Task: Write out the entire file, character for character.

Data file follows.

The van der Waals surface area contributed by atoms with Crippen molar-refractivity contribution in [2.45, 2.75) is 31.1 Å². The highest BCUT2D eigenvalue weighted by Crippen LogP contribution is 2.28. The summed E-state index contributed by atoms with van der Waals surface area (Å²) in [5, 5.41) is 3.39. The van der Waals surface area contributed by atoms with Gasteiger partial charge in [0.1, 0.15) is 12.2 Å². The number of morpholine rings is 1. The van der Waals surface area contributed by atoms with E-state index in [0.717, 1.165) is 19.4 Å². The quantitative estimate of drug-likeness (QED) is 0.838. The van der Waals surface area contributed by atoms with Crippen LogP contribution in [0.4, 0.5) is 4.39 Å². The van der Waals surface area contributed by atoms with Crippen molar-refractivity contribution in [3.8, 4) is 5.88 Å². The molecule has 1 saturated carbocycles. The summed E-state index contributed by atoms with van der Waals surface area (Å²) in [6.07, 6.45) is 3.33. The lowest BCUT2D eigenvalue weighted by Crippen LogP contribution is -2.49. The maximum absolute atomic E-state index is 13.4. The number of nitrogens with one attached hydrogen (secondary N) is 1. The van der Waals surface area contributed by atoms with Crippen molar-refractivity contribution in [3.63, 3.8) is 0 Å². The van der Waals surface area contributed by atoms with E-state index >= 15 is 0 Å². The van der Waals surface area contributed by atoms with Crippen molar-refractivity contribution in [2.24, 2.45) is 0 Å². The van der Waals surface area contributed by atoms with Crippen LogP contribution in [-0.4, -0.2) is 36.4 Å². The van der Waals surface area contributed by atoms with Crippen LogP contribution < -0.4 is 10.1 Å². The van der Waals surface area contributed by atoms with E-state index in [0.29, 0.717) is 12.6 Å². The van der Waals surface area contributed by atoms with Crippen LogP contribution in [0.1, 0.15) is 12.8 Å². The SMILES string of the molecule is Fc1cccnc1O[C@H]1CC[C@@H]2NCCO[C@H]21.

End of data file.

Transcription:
The van der Waals surface area contributed by atoms with Crippen molar-refractivity contribution in [2.45, 2.75) is 31.1 Å². The highest BCUT2D eigenvalue weighted by Crippen LogP contribution is 2.28. The summed E-state index contributed by atoms with van der Waals surface area (Å²) in [5, 5.41) is 3.39. The van der Waals surface area contributed by atoms with Gasteiger partial charge in [0.1, 0.15) is 12.2 Å². The number of morpholine rings is 1. The van der Waals surface area contributed by atoms with E-state index in [0.717, 1.165) is 19.4 Å². The quantitative estimate of drug-likeness (QED) is 0.838. The van der Waals surface area contributed by atoms with Crippen LogP contribution in [0.4, 0.5) is 4.39 Å². The van der Waals surface area contributed by atoms with Crippen molar-refractivity contribution in [3.8, 4) is 5.88 Å². The molecule has 1 saturated carbocycles. The summed E-state index contributed by atoms with van der Waals surface area (Å²) in [6.07, 6.45) is 3.33. The lowest BCUT2D eigenvalue weighted by Crippen LogP contribution is -2.49. The maximum absolute atomic E-state index is 13.4. The number of nitrogens with one attached hydrogen (secondary N) is 1. The van der Waals surface area contributed by atoms with Crippen molar-refractivity contribution in [3.63, 3.8) is 0 Å². The van der Waals surface area contributed by atoms with E-state index >= 15 is 0 Å². The van der Waals surface area contributed by atoms with Crippen molar-refractivity contribution in [2.24, 2.45) is 0 Å². The van der Waals surface area contributed by atoms with Crippen LogP contribution in [-0.4, -0.2) is 36.4 Å². The van der Waals surface area contributed by atoms with Crippen LogP contribution < -0.4 is 10.1 Å². The van der Waals surface area contributed by atoms with E-state index in [0.29, 0.717) is 12.6 Å². The van der Waals surface area contributed by atoms with Crippen LogP contribution in [0.1, 0.15) is 12.8 Å². The SMILES string of the molecule is Fc1cccnc1O[C@H]1CC[C@@H]2NCCO[C@H]21.